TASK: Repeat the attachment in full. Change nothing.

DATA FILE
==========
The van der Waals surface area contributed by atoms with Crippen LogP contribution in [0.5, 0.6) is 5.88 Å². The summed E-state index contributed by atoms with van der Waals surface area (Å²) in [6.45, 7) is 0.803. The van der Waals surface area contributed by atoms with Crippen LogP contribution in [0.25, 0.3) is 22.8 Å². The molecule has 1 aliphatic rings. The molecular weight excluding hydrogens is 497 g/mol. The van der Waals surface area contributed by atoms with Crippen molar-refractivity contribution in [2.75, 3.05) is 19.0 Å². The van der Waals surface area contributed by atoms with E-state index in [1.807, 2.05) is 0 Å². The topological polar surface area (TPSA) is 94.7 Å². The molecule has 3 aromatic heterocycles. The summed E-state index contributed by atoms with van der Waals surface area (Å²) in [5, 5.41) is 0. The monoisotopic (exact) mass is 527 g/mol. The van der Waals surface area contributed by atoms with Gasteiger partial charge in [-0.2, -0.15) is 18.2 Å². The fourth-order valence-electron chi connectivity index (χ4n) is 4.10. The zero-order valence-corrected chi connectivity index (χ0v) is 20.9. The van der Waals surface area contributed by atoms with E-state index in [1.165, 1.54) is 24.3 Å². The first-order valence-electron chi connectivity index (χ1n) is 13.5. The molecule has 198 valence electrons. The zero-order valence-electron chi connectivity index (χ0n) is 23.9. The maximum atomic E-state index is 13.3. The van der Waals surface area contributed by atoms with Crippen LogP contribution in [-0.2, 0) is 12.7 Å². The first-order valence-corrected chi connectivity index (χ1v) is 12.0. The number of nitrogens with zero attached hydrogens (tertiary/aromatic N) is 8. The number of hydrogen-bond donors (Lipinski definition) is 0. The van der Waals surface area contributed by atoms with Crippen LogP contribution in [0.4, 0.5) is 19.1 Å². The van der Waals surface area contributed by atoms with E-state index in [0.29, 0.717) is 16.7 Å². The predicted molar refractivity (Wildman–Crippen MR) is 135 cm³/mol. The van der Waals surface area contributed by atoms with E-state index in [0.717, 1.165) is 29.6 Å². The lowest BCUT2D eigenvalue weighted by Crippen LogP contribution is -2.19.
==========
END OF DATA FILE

The van der Waals surface area contributed by atoms with Crippen LogP contribution in [0.5, 0.6) is 5.88 Å². The summed E-state index contributed by atoms with van der Waals surface area (Å²) in [6.45, 7) is 0.803. The van der Waals surface area contributed by atoms with Crippen LogP contribution in [0.25, 0.3) is 22.8 Å². The molecule has 1 aliphatic rings. The molecular weight excluding hydrogens is 497 g/mol. The van der Waals surface area contributed by atoms with Crippen molar-refractivity contribution in [2.75, 3.05) is 19.0 Å². The van der Waals surface area contributed by atoms with E-state index in [1.807, 2.05) is 0 Å². The topological polar surface area (TPSA) is 94.7 Å². The molecule has 3 aromatic heterocycles. The summed E-state index contributed by atoms with van der Waals surface area (Å²) in [5, 5.41) is 0. The monoisotopic (exact) mass is 527 g/mol. The van der Waals surface area contributed by atoms with Gasteiger partial charge in [-0.2, -0.15) is 18.2 Å². The fourth-order valence-electron chi connectivity index (χ4n) is 4.10. The zero-order valence-corrected chi connectivity index (χ0v) is 20.9. The van der Waals surface area contributed by atoms with E-state index in [1.165, 1.54) is 24.3 Å². The first-order valence-electron chi connectivity index (χ1n) is 13.5. The molecule has 198 valence electrons. The zero-order valence-electron chi connectivity index (χ0n) is 23.9. The maximum atomic E-state index is 13.3. The van der Waals surface area contributed by atoms with Crippen LogP contribution in [-0.2, 0) is 12.7 Å². The first-order valence-corrected chi connectivity index (χ1v) is 12.0. The number of nitrogens with zero attached hydrogens (tertiary/aromatic N) is 8. The number of hydrogen-bond donors (Lipinski definition) is 0. The van der Waals surface area contributed by atoms with Crippen LogP contribution in [0.4, 0.5) is 19.1 Å². The van der Waals surface area contributed by atoms with E-state index in [0.29, 0.717) is 16.7 Å². The predicted molar refractivity (Wildman–Crippen MR) is 135 cm³/mol. The van der Waals surface area contributed by atoms with E-state index in [0.717, 1.165) is 29.6 Å². The lowest BCUT2D eigenvalue weighted by Crippen LogP contribution is -2.19.